Apple patent details automatically adjusting security settings based on location, biosensors, and behavior

“A new patent application published today by the United States Patent & Trademark Office details a system Apple could use to automatically configure security and other settings of a device based on its location or the habits of its user,” Jordan Kahn reports for 9to5Mac.

“The majority of the patent discusses intelligently adjusting settings by detecting a device’s location while using retinal scans, DNA, fingerprints, or other biosensors to present an appropriate level of security to the user,” Kahn reports. “For example, imagine a device’s passcode requirements changing depending on the location of the user. When the device is detected at ‘Home’ the device, for instance, might not require a passcode to unlock. ‘A passcode is not required when the mobile device detects a current location corresponding to the user’s home.’ The feature could fit in nicely with Homekit…”

Read more, and see Apple’s patent application illustrations, in the full article here.


  1. If your wearable is on your body your phone or computer may not ask for a pass code, either. In fact, your computer could wake from sleep and log you in as you’re still walking up to it and taking a seat.

    1. Also: pair with iWatch, then if it suddenly moves out of range (e.g. thief has snatched the iPhone from you while unlocked and is running away with it), lock iPhone down immediately.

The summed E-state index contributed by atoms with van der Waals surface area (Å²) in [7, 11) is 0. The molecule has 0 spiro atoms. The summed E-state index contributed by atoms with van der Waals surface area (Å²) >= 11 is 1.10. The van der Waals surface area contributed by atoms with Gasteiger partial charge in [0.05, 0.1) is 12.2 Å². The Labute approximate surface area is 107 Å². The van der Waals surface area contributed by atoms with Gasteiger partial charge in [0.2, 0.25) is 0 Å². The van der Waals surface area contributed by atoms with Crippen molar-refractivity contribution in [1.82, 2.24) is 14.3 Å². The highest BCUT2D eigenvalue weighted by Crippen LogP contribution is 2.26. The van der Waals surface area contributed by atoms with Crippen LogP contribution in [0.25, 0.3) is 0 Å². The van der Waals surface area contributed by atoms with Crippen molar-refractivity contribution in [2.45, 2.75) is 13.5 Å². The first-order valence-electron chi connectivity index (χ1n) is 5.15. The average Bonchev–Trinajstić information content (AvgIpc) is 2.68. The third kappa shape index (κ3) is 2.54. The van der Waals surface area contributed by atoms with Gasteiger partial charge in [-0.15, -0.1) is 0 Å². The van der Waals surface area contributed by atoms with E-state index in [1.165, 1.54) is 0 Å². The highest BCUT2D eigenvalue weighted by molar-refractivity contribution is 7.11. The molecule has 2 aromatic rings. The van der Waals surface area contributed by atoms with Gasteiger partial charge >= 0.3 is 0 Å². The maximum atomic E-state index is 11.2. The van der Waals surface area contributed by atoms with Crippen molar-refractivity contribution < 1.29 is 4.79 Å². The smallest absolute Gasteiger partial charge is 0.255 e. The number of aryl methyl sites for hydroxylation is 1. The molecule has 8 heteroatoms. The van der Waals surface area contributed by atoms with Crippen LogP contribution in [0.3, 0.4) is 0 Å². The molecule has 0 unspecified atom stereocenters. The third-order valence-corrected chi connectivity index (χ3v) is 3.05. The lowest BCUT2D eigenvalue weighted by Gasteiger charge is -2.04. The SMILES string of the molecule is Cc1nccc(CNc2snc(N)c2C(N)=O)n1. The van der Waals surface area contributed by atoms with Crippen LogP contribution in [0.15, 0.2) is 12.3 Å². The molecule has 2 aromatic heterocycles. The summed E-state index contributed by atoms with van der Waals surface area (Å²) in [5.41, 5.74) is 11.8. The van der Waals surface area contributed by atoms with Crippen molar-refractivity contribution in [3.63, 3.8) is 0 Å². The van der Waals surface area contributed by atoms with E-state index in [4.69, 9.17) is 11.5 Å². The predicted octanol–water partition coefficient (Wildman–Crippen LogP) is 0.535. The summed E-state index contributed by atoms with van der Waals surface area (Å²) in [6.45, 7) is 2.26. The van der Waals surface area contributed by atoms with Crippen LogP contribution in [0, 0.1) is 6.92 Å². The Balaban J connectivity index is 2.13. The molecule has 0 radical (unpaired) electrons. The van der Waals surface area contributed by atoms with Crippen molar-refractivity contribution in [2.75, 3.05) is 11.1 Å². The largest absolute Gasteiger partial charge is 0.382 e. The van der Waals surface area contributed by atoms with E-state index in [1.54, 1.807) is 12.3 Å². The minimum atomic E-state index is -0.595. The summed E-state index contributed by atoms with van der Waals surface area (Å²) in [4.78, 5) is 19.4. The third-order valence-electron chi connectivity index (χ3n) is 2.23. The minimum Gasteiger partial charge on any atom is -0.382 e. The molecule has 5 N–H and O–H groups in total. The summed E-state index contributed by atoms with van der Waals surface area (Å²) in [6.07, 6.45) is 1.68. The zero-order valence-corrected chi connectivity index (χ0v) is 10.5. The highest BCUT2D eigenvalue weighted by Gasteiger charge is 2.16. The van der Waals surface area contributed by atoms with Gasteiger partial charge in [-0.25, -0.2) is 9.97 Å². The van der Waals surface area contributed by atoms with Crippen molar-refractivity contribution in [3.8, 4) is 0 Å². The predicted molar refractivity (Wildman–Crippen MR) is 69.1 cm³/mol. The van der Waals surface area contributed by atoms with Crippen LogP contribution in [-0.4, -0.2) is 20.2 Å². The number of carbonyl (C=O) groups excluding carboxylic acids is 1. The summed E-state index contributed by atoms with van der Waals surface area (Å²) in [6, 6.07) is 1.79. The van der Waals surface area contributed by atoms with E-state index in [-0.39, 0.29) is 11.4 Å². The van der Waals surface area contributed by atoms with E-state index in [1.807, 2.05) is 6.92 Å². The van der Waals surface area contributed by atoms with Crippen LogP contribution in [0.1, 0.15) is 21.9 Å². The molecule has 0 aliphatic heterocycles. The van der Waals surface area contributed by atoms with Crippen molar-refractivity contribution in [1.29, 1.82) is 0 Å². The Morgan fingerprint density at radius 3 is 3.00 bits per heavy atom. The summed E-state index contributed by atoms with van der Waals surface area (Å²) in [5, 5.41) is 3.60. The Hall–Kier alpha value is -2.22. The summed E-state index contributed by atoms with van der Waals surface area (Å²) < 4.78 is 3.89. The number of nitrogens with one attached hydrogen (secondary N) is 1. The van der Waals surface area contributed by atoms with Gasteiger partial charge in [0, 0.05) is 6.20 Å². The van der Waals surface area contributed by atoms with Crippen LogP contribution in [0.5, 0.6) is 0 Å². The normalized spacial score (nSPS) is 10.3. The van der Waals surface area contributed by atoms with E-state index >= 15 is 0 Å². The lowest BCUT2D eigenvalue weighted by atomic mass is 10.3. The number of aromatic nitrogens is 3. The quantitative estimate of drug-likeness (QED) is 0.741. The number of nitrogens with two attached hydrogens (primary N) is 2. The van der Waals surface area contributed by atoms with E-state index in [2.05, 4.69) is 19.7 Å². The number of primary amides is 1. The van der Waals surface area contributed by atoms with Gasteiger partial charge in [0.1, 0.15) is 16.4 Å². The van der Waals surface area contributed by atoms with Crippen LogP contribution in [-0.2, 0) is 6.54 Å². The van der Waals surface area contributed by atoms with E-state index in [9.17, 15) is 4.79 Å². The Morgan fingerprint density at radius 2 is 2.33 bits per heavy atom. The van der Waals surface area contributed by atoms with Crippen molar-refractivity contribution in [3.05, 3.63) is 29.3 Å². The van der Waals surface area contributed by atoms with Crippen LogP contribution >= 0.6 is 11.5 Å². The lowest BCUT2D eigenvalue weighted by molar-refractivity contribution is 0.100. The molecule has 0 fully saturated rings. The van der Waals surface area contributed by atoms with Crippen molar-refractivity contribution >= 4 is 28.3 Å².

1. Not really. Plenty of things are patented with prior art , they even reference it in the patents.

        I agree that Apple likely has a unique solution / idea – they generally do!

  2. While I think Apple deserves to be able to profit from its research and development, it seems wrong to patent practical methods of improving security. If the best known security practices are obstructed by patents, doesn’t that just make everything less secure?

    1. @ kayan. The best known security practices are unknown! If I don’t know your passcode, I cannot access your information or your gadget.
      If you don’t have my house key, let alone know where my house is, you cannot enter it for whatever your purpose maybe.
      So not sharing security IP means that would be attackers cannot develop methods in which to attack your gadget or your personal information.
      Sometimes patents do not secure security, if anything, patents can render security moot by providing companies like Google, Samsung et al with a template by which to design a workaround. 🙁

      1. Hate to argue semantics, but “unknown” security practices don’t technically count as “known” security practices. Obscurity is one useful tool for security, but you still need a knowable plan.

        By the way, I wouldn’t need a key if I wanted to break into your house. I’d just use one of these –

        1. Sorry to disappoint you kayan, I wouldn’t visit a website that I have not solicited.
          That having been said, you wouldn’t need a website to brake into my polynesian island palm frond hut with no door or window/s for that matter!

            1. Grass skirts? hannahjs!
              Palm frond (Raffia) skirts, yes! Grass skirts no!
              The thought of even sitting on manicured lawns in the buff or with exposed legs sends itchy signals down my proverbials.
              I wonder if grass skirts were a form of contraception for men?

            2. That last? Not in the least, as long as they were were worn by the distaff side of the clan. I would assume the reverse.

              Perhaps this would not apply to cross-dressing polynesians, but alas I have no data there

            3. Ha! ha!! haaa!!!
              I laugh to cover my pathetic attempt to decipher your double speak!
              How would cross dressing apply in a coterie?
              And yes, a lack of data does indeed place a closed stopcock in the information conduit.